A temporary closure was ordered in September 2000, when a provocative visit by then-Israeli opposition leader Ariel Sharon touched off a Palestinian uprising.
“This dangerous Israeli escalation is a declaration of war on the Palestinian people and its sacred places and on the Arab and Islamic nation,” Abbas said through his spokesman Nabil Abu Rudeina, warning it would only fuel “more tension and instability.”
Jordan’s Islamic affairs minister, Hayel Daoud, said it amounted to a case of Israeli “state terrorism.” Under its 1994 peace treaty with Israel, Jordan has responsibility for Muslim holy sites in Jerusalem.
The US urged that the Al-Aqsa Mosque be reopened to Muslim worshippers, and called on all sides to exercise restraint amid spiraling tensions. State Department spokeswoman Jen Psaki also condemned the shooting of Glick..
A spokesman for Prime Minister Benjamin Netanyahu said the closure aimed “to prevent riots and escalation as well as to restore calm and status quo to the Holy Places.”
Meanwhile, Muataz Hijazi, the alleged shooter in the assassination attempt on rightwing activist Rabbi Yehuda Glick, was laid to rest late Thursday after Israel agreed to his burial.
Hijazi was laid to rest in the Salah ad-Din cemetery in East Jerusalem late Thursday.
The police feared rightwing Jews would attempt to exact revenge on Palestinians in a "price tag" attack for the shooting, and thus only 45 family members were permitted to attend the ceremony. Before and after his funeral, Hijazi's home in Jerusalem's Abu Tor neighborhood was the scene of rioting, with security forces being pelted with stones and masked youths setting trash bins ablaze.
Playing with fire
"We are proud of anyone who wants to kill a settler," said one of his family members. "I am the first to take an M16 rifle to kill them. The war between Jews and Arabs is a religious war, so I'm not surprised Glick was shot."
Hijazi's family claim he was murdered in cold blood by Israeli police and they deny he had any role in the assassination attempt of Rabbi Glick.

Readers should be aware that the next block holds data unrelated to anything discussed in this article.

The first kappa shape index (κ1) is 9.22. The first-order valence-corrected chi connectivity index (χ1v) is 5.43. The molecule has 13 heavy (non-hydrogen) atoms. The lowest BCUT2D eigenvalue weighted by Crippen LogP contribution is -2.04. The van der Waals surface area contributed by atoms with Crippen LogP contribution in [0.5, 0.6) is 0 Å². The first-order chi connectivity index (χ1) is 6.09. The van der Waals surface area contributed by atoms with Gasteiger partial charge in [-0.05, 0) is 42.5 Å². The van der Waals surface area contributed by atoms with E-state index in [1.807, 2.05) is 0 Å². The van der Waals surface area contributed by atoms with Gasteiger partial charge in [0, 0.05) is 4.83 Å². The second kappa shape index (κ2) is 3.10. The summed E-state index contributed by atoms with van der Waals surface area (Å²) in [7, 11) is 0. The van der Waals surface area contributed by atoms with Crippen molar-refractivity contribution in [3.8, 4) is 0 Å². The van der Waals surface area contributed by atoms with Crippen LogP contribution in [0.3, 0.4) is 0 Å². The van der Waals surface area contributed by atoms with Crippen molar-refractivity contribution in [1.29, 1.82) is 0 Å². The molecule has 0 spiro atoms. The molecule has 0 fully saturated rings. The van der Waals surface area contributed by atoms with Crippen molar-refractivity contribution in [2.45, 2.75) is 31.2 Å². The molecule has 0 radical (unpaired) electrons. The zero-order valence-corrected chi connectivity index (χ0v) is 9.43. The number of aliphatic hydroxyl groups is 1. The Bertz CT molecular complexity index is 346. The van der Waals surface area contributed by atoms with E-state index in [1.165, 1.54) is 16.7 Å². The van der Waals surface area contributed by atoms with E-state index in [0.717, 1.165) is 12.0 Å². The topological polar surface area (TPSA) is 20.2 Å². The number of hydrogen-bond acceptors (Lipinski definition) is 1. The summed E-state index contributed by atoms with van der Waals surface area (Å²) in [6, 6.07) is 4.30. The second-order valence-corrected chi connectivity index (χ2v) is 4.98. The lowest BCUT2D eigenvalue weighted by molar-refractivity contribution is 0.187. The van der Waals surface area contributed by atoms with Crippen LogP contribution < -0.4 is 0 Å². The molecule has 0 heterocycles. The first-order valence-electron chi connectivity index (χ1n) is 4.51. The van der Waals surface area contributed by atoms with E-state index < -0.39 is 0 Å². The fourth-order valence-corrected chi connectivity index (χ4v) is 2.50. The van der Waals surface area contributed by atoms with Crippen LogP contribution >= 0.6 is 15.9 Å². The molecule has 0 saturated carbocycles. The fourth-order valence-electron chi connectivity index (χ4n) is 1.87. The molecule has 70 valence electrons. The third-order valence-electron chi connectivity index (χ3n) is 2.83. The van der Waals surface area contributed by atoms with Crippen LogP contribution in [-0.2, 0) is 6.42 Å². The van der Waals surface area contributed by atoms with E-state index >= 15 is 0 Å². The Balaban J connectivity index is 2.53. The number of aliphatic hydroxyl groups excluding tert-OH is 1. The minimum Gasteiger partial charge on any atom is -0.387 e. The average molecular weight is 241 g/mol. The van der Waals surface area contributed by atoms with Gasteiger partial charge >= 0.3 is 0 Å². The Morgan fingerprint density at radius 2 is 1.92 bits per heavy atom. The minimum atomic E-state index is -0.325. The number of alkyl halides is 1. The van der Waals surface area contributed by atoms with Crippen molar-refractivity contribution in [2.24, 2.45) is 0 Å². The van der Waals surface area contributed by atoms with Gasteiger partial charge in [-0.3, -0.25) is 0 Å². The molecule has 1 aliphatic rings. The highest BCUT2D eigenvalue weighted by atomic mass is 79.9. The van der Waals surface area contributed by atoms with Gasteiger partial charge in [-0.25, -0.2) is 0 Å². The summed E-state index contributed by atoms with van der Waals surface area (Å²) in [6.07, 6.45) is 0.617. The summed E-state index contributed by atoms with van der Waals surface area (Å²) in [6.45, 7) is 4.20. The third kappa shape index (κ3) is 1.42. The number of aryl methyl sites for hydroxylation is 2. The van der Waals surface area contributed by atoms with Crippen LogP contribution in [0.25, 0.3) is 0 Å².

Hijazi's neighbor, Ayman Shweki, said seemed to echo the claim, attributing tensions to religion: "Why do rightists enter Al-Aqsa every day? It's a Muslim mosque, no Temple Mount or anything. What kind of stories have you been telling yourselves? Don't get near Islam's holy places, it's playing with fire. We were here from before Israel's was established, this is our land."
Abu Tor is a mixed neighborhood, with Jews living on the outskirts – mostly because of the amazing view it provides of Jerusalem's Old City, and not ideological reasons. Not far from the Jewish homes, the Arab residents pelt police with stones.
Hijazi's cousin, who refused to be mentioned by name, said "everything the police do to us we will do to you," he said decisively.
"If you kill our people we will not stand by idly. If you kill our kids and close the Al-Aqsa mosque then it means you want an intifada (uprising). We (the youths of East Jerusalem) want you to go back to where you came from. Only then will there be peace in Palestine. If not – there will be no calm," he said.
In the meantime, Glick's condition improved slightly, but he remained in serious condition and on life support at the intensive care unit of a Jerusalem hospital.
Reuters and AFP contributed to this report